Extreme care should be taken in planning the set of courses for the students, which should be as adaptable as possible to go well with the requirement and need of the students who are usually concerned with real perceptual understandings. So, much consideration towards concrete characteristics of work should be employed. The teachers should not instil great deal of stress on abstract and theory-based study because the slow learners cannot understand the abstract concepts without difficulty. Teachers should endeavour to institute possible relationship or show possible relationships so that the slow learners can understand the abstract concepts.

When there is actual demonstration of instructional content, the students are in a position to comprehend in a better way and it improves their learning ability and learning rate to a substantial extent. Practical work should be given appropriate significance in the integrated course of academic studies of the students.

The purposes of education, which are: self realisation, human relationship, economic efficiency and civic responsibility can be developed in slow learners in the integrated course of academic studies. Practical work is one of the numerous areas of study in which the students can frequently and effortlessly attain success or have it organized for them. The work done must as a result be well-matched to the competence of individual children; it should be programmed to produce proof of success by looking good or being valuable. On the other hand, it is to be remembered that knowledge builds on knowledge in the way success builds on success.

Physical education must not be exclusively relevant to the growth of strength and physical skills, or without a doubt with physical development. It should be perceive or thought about as an essential part of the entire curriculum for personality improvement.

Primary skills are not formulated and as a result more mature ones are more difficult to learn. Besides, Physical education should take advantage of the many opportunities it will have to compensate for other restriction and to certify feelings of achievement and success. So the subject teachers should desist from involving the physical education periods of study for other subjects.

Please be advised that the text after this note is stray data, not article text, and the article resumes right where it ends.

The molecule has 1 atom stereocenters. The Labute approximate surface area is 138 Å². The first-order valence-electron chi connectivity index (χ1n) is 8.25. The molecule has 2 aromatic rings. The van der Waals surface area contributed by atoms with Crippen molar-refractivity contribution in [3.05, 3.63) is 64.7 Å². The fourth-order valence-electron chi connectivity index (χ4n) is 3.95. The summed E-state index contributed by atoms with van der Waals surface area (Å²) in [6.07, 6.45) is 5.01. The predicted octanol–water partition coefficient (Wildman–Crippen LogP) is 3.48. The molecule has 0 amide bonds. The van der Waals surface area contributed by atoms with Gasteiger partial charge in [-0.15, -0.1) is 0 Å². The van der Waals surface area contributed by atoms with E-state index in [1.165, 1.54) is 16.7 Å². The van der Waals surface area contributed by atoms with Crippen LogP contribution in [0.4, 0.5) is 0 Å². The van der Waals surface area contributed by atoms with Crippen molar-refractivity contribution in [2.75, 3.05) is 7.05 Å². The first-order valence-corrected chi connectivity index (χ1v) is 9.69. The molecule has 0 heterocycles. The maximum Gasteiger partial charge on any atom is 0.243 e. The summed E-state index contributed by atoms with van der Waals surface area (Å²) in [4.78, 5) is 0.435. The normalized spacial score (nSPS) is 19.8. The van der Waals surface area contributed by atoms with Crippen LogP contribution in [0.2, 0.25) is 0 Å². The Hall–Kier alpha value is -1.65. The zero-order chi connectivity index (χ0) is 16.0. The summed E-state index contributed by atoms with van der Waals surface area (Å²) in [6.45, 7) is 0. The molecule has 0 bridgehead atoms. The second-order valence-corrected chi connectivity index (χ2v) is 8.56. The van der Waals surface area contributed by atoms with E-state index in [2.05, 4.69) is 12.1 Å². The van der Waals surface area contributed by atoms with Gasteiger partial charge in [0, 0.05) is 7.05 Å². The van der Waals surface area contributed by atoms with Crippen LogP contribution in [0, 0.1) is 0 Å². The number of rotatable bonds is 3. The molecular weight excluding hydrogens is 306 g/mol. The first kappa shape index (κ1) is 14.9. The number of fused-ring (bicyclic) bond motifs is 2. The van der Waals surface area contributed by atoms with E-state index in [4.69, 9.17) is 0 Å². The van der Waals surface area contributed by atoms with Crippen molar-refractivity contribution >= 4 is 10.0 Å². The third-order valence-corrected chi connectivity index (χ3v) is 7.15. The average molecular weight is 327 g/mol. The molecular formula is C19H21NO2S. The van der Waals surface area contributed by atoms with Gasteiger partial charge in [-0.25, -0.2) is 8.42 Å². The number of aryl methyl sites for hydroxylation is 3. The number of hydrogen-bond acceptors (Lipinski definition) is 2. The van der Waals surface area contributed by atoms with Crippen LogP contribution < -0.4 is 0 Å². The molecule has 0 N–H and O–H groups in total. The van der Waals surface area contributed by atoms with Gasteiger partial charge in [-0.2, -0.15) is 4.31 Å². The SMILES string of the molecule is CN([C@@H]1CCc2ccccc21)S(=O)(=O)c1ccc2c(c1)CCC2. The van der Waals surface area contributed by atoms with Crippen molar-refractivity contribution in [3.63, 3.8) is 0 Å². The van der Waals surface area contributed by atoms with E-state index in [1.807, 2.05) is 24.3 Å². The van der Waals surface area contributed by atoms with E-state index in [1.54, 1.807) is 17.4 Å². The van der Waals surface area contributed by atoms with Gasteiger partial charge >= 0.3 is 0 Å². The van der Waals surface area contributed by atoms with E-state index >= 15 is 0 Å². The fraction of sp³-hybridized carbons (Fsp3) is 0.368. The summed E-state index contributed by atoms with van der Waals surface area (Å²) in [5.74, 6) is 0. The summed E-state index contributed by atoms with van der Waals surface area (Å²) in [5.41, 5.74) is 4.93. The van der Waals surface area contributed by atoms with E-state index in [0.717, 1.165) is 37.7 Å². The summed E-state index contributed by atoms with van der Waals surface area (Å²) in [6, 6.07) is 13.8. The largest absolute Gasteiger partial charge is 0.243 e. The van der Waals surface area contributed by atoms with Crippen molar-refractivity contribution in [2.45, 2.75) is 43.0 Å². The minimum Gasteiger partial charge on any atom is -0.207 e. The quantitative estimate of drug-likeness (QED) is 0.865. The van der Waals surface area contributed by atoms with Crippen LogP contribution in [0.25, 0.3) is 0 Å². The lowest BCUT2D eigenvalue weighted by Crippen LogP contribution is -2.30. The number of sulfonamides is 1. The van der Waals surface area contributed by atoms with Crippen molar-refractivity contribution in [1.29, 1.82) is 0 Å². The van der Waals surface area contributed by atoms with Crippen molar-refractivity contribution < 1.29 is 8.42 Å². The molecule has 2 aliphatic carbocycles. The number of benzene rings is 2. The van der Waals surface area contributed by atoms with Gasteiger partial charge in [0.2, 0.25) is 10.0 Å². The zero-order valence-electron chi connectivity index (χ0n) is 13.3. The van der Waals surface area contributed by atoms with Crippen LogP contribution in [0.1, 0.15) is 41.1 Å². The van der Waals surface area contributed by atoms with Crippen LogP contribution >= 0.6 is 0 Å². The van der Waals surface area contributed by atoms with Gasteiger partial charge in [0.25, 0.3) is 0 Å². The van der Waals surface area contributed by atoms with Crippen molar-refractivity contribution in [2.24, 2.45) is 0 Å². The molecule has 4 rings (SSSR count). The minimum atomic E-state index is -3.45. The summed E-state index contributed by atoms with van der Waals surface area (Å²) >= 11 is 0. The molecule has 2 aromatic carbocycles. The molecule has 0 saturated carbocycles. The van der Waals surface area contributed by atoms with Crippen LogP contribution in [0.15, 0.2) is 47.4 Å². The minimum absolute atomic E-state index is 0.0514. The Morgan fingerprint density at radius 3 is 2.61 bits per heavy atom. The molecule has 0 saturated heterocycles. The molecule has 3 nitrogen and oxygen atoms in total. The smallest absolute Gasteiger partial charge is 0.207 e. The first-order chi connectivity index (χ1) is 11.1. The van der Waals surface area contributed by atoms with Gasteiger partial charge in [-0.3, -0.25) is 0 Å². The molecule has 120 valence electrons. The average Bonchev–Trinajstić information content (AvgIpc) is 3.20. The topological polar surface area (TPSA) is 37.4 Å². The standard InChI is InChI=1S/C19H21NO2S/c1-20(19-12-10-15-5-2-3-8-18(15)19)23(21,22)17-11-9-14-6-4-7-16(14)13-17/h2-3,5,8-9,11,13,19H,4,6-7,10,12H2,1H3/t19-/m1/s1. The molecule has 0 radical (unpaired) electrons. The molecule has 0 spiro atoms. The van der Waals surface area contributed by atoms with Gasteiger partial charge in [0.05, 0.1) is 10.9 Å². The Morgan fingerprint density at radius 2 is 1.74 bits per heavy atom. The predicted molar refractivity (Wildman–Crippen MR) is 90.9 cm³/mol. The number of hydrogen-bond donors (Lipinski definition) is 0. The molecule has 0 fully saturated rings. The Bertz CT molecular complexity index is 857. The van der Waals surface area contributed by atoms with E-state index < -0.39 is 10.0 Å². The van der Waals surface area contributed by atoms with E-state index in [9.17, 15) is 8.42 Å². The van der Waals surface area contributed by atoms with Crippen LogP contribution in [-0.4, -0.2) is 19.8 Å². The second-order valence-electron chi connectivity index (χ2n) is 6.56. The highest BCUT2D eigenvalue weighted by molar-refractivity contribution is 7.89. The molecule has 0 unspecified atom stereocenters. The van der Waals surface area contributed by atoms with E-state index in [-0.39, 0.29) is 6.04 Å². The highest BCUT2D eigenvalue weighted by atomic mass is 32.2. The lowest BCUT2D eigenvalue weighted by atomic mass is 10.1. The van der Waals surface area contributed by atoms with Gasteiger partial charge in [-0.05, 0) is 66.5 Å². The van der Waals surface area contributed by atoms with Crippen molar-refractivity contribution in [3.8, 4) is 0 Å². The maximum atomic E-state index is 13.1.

Remedial Instruction

Chall and Baldwin, L., 1990 suggested that the corrective training classes or special classes should be carried out in a consistent manner established on laid down procedures. Studies have established beyond doubt the usefulness of corrective classes in case of specific slowness in a specific subject area. Foremost, the lack of an adequate quantity are characterized by great determination and confirmed by experts distributing diagnostic tests to students. Subsequently the proficiency of experts may be utilised to act in some form of artistic expression with specific slowness. The following are the guidelines for the smooth working of a remedial programme.

  • The students are able to take hold of tangible ideas rather than abstract ideas. Therefore there must be plenty use of audio visual aids in the instructional process which can provide unique experience to the students in the presentation of the content. Tangible presentation of instructional content can be made by making use of appropriate media application in the instructional process.
  • Sudden recurrent programmes should be brought in instead of extended lessons every week. This will cater for the short span of concentration of students. Further, it will avert fatigue and boredom, to which the students are easily vulnerable.
  • The instructional substance must be very vigilantly arranged in a sequence of grades or ranks keeping in mind the capacity, requirement, educational and experience levels of the students. In the gradation of teaching materials the principles of proceeding from easy to difficult and simple to complex must be scrupulously followed.
  • The teacher ought to be conscious of the fact that a friendly approach in corrective teaching is exceedingly favourable. Friendly smile, a few cheering words, praise at suitable time will have a far accomplishing influence on the learning capacity of slow learners. The cumulative effects of these procedures will make better impact on the achievement of slow learners than even an effective instruction.
  • To bring forth interest, communal skills and self-assurance in slow learners, pressure may be laid on successful use of art, music and drama. Moderate success can be attained in these areas which receives into the mind and retain in them self confidence. Moreover, nothing of value or importance reaches a desired goal like success; and its only success that can build success.
  • Furthermore, if additional time is given for slow learners for remedial instruction, they too can attain the mastery level. Just as there are special coaching classes for the SC/ST students in the evening hours, special corrective classes for slow learners can also be established.